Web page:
On the 100th anniversary of its sinking, Lusitania remains the most well-known passenger ship to be lost during World War I. However, it was not the first liner to be sunk when it was torpedoed on May 7, 1915, nor was it the largest.
From 1914 to 1918, almost 50 large passenger ships were hunted down and destroyed by the German navy through direct attack or mining operations. Most of these vessels had been reconfigured to serve as hospital ships or troop transports (often painted with dazzle camouflage), but there were also several incidents involving unarmed liners carrying civilian passengers.
The following is a list of a few notable incidents during the war that involving passenger ships. Most of the images come from a collection of over 3,000 original ship postcards that were recently donated to the archives of the U.S. Naval Institute.
The British passenger ship Vandyke was heading towards New York from Buenos Aires when it was captured off the coast of Brazil by the German cruiser SMS Karlsrühe on October 26, 1914. All cargo was seized and the passengers and crew were transferred to another ship before the Germans planted and detonated charges that sank the Vandyke. The Vandyke would be the last ship sunk by the Karlsrühe during a short but effective career in which it claimed 15 vessels over a two month period before it too sank following an internal explosion.
The White Star liner had just left Ireland for New York on August 19, 1915 when it was torpedoed and sunk by a German U-boat, killing 44 people. The captain of the U-boat alleged that the Arabic attempted to ram his sub so he attacked in retaliation. Outrage in the U.S. over the sinking of another passenger liner so soon after the Lusitania incident forced Germany to scale back attacks on commercial vessels. After the war, Germany would give White Star the ocean liner Berlin as reparations for the loss of the Arabic.
The same U-boat that sank the Lusitania struck again when it torpedoed the passenger ship Hesperian in September of 1915. Travelling from Liverpool to Quebec, the ship was carrying about one thousand civilians and many wounded Canadian soldiers (as well as the body of a Lusitania victim) when it was attacked by the infamous U-20. The ship was abandoned with minimal casualties and remained afloat for two days before it sank while being towed to Ireland. Fearing additional backlash from the U.S., German officials forced the U-boat’s captain to apologize for his actions.
The Sussex was a French-flagged passenger ferry torpedoed by a German U-boat in the English Channel in 1916. Casualty figures were not reliably documented, but 50 to 100 passengers/crew members of the 375 aboard died. None of the several American passengers travelling on the ship lost their lives, but the attack on the Sussex combined with the sinking of the Lusitania and Arabic further strained U.S.-German relations and helped precipitate U.S. entry into the war. Germany tried to make amends by issuing the “Sussex pledge” not to target passenger ships or sink unarmed vessels without warning, but the pledge was rescinded in early 1917 when the Germans decided to reinstate the policy of unrestricted submarine warfare.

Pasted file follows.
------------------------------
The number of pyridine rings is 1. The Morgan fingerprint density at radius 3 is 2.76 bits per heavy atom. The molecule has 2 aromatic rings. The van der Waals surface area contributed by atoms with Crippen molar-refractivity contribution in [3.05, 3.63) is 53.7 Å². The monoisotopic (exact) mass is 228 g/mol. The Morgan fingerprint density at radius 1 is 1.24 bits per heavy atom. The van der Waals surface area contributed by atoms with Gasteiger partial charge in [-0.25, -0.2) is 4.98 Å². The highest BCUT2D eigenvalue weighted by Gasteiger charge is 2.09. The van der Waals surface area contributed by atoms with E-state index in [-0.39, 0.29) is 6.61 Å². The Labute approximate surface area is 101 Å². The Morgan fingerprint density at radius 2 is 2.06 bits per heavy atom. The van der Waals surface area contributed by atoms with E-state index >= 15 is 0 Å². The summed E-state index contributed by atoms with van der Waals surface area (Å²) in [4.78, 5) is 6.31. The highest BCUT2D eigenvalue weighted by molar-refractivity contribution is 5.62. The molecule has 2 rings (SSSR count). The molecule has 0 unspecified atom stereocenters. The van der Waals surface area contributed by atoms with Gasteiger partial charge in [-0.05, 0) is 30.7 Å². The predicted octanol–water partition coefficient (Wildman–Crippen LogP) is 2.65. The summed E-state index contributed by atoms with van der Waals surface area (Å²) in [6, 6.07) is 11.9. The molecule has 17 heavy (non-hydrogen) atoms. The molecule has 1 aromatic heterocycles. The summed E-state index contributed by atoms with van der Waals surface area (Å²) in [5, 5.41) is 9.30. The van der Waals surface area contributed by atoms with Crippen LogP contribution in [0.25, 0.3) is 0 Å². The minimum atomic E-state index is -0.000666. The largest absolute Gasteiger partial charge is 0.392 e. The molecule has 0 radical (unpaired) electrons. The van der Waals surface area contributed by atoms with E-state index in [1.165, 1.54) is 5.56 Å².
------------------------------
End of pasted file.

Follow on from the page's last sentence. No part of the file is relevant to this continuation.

Launched in 1897 as a passenger and livestock ship (the animal pens were later turned into third class accommodations), the Cymric had already seen service as a troopship during the Boer War when it was again requisitioned during WWI as a supply ship. The Cymric would become yet another victim of U-20 when the sub spotted the ship heading to Liverpool from New York on May 8, 1916. One day removed from the first anniversary of the sinking of the Lusitania, the Cymric was doomed by three torpedoes fired by the U-20. Although it was an attack on an unarmed ship, there was little public reaction since there were only five casualties and no nationals from neutral countries were involved.
The younger sister of White Star’s Titanic and Olympic, the Britannic was requisitioned and converted into a hospital ship in November of 1915. Almost exactly one year after being formally being put into military service, the Britannic was sailing near the Greek island of Kea when it was rocked by an violent explosion caused by either a mine or torpedo. The ship was the largest ship sunk during the war, though only 30 of the 1,066 people on board were lost. Among the survivors was nurse Violet Jessup who had also survived the Titanic disaster and a major accident on the Olympic, earning her the moniker “Miss Unsinkable.”
The transatlantic ocean liner Olympic somewhat avenged the loss of sister ship Britannic when it sank a German U-boat. The liner had been painted with dazzle camouflage and armed with deck guns when it was converted into a troopship in 1915. As the Olympic was transporting American doughboys to France in May of 1918, the captain spotted a lurking U-boat and took immediate action. He quickly maneuvered the ship and fatally crippled the U-boat by ramming it before the sub could dive or fire torpedoes. By Armistice Day, the Olympic had transported over 200,000 people as part of the war effort.
HMHS Llandovery Castle
The British-built LLandovery Castle was launched in 1913 as an ocean liner and then converted into a hospital ship to serve Canadian Forces in 1916. After transporting wounded soldiers to Halifax in June of 1918, the ship was returning to Europe with its complement of medical staff including 14 nurses when it was torpedoed by U-86 captain Helmut Patzig. After realizing he violated international law by attacking a marked hospital ship with no evidence of it carrying contraband, Patzig ordered his crew to machine gun and ram all lifeboats to eliminate potential witnesses of his crime. Only one lifeboat with 24 survivors managed to escape. Patzig later defeated all attempts to bring him to trial for war atrocities until he was ultimately given amnesty by German courts in 1931.